Climb the Ladder – Sermon Digging Into Jacob’s Ladder

July 20, 2014; 6th Sunday after Pentecost – A – Climb the Ladder

Genesis 28:10-19 – Jacob’s Ladder

Matthew 13:24-43- Parable of the weeds

“How awesome is this place! This is none other than the house of God, and this is the gate of heaven.” Genesis 28:17.

 

Jacob’s Ladder is one of those Bible stories, that we know so well, we’ve heard so many times in SS, etc. It’s such a famous story that perhaps we might dig in a little deeper to see what rich, spiritual truths God has to say to us through it.

Isaac was an old man and was dying and was going to give his blessing to Esau. But Jacob, Esau’s brother, tricked his father into giving him the blessing instead. Esau, understandably, was livid about this because he was to inherit nothing from Isaac as a result. So, in 27:41, Esau says, “The time to mourn my father’s death is near; then I will kill Jacob.” Rebecca, Esau and Jacob’s mother, overheard what Esau said and warned Jacob and told him to go and stay with his uncle in Haran until Esau’s anger cooled off. So Jacob leaves home and flees for his life. And that’s where we pick up the story.

Jacob is running for his life; he is scared, tired, lonely, he is carrying deep pain inside, feeling guilty, feeling remorseful for what he has done. He sees no hope for the future, he wishes he could turn back the clock and be reconciled with the brother he’s hurt so badly. Jacob is in a dark, dark place.

Essentially, Jacob needs a healing experience from God. Because we know that healing comes in many different ways. God can bring physical healing. God can bring mental healing. God can bring us a conviction of forgiveness. God can bring healing as we seek reconciliation after a broken relationship. God can bring healing of memories.

Perhaps some of us are here needing healing from God – healing in any number of ways. And so this story from Genesis 28 can speak into our situation. Here are 3 points I want to make from this passage:

1. Healing is a Journey
One way we can describe our spirituality and our relationship with God is as a journey; that we are on a pilgrimage to God. In 1 Peter, we are reminded that we are aliens and exiles. The journey of the people of Israel out of Egypt to the Promised Land has many lessons for us.

The sad reality is that on that great journey from the cradle to the grave, many people seem to have lost their way for one reason or another. Many people on their journey through life seem to be between places with no control over their own journey and with no religious agenda at all. Genesis 28 is so pertinent for us.

Jacob is in the same predicament as so many people today.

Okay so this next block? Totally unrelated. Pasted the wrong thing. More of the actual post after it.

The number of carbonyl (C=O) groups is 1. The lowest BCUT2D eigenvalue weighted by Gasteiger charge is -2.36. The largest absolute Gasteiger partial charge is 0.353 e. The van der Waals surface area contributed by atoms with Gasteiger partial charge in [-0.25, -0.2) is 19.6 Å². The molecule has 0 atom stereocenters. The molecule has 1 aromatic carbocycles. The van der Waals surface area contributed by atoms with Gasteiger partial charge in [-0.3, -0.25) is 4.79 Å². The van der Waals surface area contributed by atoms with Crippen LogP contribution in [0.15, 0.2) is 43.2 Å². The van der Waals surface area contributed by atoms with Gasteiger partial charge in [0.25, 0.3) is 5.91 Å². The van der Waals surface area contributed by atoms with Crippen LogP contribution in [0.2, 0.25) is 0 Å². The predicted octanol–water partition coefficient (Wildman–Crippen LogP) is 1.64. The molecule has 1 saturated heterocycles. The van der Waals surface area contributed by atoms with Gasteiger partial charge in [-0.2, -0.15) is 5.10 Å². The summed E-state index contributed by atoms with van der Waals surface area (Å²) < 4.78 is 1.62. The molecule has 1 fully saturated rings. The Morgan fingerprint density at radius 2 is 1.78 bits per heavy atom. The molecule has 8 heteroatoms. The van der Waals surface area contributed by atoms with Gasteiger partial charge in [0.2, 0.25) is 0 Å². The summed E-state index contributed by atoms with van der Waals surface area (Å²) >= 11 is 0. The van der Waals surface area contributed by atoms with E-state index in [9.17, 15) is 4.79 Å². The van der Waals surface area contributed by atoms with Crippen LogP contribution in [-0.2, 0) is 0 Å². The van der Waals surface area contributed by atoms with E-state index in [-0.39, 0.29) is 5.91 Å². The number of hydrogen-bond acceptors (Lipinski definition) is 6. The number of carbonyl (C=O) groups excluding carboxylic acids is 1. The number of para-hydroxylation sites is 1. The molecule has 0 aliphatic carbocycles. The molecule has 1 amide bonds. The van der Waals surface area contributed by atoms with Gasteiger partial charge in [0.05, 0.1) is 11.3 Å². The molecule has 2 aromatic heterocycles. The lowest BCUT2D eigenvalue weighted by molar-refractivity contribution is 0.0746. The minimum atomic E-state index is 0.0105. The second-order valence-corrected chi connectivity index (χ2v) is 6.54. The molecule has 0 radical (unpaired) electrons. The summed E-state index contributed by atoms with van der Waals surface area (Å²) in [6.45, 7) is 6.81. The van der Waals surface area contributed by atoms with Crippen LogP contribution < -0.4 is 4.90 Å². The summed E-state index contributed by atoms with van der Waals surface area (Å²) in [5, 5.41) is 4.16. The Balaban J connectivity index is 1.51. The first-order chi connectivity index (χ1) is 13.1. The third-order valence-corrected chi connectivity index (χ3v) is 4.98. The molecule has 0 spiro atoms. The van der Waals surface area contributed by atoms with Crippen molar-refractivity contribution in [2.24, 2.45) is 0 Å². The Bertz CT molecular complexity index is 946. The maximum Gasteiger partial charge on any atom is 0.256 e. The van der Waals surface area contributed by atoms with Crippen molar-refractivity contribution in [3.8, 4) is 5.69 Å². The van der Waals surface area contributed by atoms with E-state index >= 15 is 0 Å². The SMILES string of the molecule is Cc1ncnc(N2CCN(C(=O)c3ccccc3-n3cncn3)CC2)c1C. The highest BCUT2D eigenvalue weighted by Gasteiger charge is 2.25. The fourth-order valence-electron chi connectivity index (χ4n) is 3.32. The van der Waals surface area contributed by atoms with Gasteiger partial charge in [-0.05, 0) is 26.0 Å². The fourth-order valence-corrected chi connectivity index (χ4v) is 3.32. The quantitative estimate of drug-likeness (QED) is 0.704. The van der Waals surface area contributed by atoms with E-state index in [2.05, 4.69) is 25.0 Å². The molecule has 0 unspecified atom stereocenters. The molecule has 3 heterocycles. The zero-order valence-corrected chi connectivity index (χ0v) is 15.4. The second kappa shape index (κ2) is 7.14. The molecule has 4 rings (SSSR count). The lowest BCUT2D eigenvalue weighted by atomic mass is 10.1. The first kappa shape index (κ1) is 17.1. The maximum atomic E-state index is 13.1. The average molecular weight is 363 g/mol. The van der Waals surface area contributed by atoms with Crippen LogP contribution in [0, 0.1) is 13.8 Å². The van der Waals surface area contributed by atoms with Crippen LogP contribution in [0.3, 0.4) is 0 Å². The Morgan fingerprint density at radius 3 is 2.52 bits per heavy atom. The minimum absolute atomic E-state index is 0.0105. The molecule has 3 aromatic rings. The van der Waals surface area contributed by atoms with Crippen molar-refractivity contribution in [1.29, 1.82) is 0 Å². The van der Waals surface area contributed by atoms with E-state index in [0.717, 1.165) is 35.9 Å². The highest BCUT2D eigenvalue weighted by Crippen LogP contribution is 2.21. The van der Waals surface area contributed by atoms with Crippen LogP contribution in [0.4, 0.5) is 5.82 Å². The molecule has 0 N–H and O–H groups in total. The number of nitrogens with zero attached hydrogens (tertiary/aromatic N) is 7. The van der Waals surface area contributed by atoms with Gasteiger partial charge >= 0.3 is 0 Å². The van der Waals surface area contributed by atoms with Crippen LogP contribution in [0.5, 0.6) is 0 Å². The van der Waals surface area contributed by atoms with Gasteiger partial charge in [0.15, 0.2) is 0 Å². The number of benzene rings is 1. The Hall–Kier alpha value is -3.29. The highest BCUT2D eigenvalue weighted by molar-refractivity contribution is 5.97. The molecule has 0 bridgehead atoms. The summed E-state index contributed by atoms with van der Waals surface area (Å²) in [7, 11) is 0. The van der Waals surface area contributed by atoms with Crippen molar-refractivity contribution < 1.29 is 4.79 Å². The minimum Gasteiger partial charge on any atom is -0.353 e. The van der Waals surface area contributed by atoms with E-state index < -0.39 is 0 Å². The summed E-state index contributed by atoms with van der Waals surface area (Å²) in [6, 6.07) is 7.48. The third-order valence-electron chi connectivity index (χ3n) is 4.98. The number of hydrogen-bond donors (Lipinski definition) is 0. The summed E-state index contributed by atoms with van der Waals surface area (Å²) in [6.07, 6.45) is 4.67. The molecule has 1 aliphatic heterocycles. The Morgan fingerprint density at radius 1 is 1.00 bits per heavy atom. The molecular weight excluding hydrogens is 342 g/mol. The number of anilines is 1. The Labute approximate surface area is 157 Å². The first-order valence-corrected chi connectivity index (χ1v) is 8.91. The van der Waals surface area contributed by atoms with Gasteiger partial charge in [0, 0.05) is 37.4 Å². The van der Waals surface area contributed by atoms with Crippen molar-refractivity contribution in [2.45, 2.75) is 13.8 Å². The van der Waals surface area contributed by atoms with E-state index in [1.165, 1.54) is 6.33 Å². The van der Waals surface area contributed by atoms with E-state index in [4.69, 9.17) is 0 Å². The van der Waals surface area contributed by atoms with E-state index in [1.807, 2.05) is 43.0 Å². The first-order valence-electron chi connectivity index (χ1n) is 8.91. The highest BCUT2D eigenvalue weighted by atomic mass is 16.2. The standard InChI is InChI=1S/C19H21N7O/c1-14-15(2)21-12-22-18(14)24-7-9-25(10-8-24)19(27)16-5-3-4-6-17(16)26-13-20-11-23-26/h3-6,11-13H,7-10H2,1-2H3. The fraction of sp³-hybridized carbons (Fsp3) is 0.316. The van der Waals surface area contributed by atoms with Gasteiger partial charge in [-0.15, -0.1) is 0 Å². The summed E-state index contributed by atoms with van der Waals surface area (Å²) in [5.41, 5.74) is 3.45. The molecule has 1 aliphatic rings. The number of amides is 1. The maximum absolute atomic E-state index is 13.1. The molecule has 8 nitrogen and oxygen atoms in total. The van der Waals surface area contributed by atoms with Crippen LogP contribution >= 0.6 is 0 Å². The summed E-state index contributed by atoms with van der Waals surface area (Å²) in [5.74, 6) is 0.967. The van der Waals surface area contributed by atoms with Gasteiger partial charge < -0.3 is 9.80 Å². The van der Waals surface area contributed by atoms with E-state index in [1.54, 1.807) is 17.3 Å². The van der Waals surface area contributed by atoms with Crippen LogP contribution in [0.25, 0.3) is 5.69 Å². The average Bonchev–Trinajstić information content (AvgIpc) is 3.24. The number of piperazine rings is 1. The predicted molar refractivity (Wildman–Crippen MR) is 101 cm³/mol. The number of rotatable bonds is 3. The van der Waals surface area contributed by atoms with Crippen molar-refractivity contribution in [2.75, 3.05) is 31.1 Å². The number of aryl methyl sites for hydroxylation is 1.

“Jacob left Beersheba and started towards Haran. At sunset, he came to a certain place and camped there.” The wording is important for us. Jacob was on a journey, but when the dream happened he was just in a “certain place”. A place with no name, an anonymous area. He was in no man’s land. His journey had come to a temporary halt; he was languishing and tired. Jacob had no religious agenda – he was not expecting anything to happen, in fact, his only concern was survival; he was running away from his brother Esau who justifiably wanted to kill him. His only thought was to avoid the anger of his brother and live.

This picture of Jacob reflects the life situation of many of us. Some of us here are tired, some are scared, some are not feeling in control of their own destiny. And, if we are honest with ourselves, we may be questioning our belief that God will bail us out.

Jacob is a lonely, sad, depressed traveler, with no real hope for the future. Often in life, we are in a place – like Jacob – a place that cannot be named but a place where we are being eaten up inside. We may find ourselves in that place, whether as a result of physical illness or psychological scarring or an inability to forgive someone who has hurt us or whatever it is…we are on our journey through life and we currently find ourselves at this certain place, which is an uncomfortable place to be. And we may be feeling just too tired to do anything about it…or not know what to do about it or maybe feel unworthy to have God put the pieces back together for us…Like Jacob, we find ourselves at this certain place of discomfort.

If that describes you, then there is Good News…

2. God meets us on that Journey
The point of the passage is that God chooses to meet with Jacob and brings healing to him and encourages him into a life of faith. There is an encounter here between Jacob and God. And that, ultimately, is what healing is: it is a personal encounter with the Living God.